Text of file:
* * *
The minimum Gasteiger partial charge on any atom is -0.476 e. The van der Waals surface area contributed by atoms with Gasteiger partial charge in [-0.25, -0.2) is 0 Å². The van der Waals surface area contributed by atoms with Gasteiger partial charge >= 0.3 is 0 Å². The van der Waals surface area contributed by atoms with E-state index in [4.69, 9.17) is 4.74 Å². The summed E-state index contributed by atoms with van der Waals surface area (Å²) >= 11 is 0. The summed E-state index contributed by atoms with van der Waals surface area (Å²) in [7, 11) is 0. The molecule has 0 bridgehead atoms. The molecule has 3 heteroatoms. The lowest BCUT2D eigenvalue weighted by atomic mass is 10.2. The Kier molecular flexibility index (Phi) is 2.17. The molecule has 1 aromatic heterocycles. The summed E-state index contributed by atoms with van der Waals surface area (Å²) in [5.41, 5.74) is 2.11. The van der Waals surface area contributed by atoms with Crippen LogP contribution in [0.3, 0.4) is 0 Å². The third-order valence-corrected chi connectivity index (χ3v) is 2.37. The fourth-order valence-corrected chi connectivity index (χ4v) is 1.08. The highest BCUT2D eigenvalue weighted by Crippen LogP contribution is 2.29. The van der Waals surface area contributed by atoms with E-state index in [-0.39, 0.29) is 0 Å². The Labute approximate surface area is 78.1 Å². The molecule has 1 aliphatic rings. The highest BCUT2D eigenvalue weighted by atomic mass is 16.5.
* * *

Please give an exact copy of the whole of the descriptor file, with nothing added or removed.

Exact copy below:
The minimum Gasteiger partial charge on any atom is -0.476 e. The van der Waals surface area contributed by atoms with Gasteiger partial charge in [-0.25, -0.2) is 0 Å². The van der Waals surface area contributed by atoms with Gasteiger partial charge >= 0.3 is 0 Å². The van der Waals surface area contributed by atoms with E-state index in [4.69, 9.17) is 4.74 Å². The summed E-state index contributed by atoms with van der Waals surface area (Å²) >= 11 is 0. The summed E-state index contributed by atoms with van der Waals surface area (Å²) in [7, 11) is 0. The molecule has 0 bridgehead atoms. The molecule has 3 heteroatoms. The lowest BCUT2D eigenvalue weighted by atomic mass is 10.2. The Kier molecular flexibility index (Phi) is 2.17. The molecule has 1 aromatic heterocycles. The summed E-state index contributed by atoms with van der Waals surface area (Å²) in [5.41, 5.74) is 2.11. The van der Waals surface area contributed by atoms with Crippen LogP contribution in [0.3, 0.4) is 0 Å². The third-order valence-corrected chi connectivity index (χ3v) is 2.37. The fourth-order valence-corrected chi connectivity index (χ4v) is 1.08. The highest BCUT2D eigenvalue weighted by Crippen LogP contribution is 2.29. The van der Waals surface area contributed by atoms with E-state index in [-0.39, 0.29) is 0 Å². The Labute approximate surface area is 78.1 Å². The molecule has 1 aliphatic rings. The highest BCUT2D eigenvalue weighted by atomic mass is 16.5.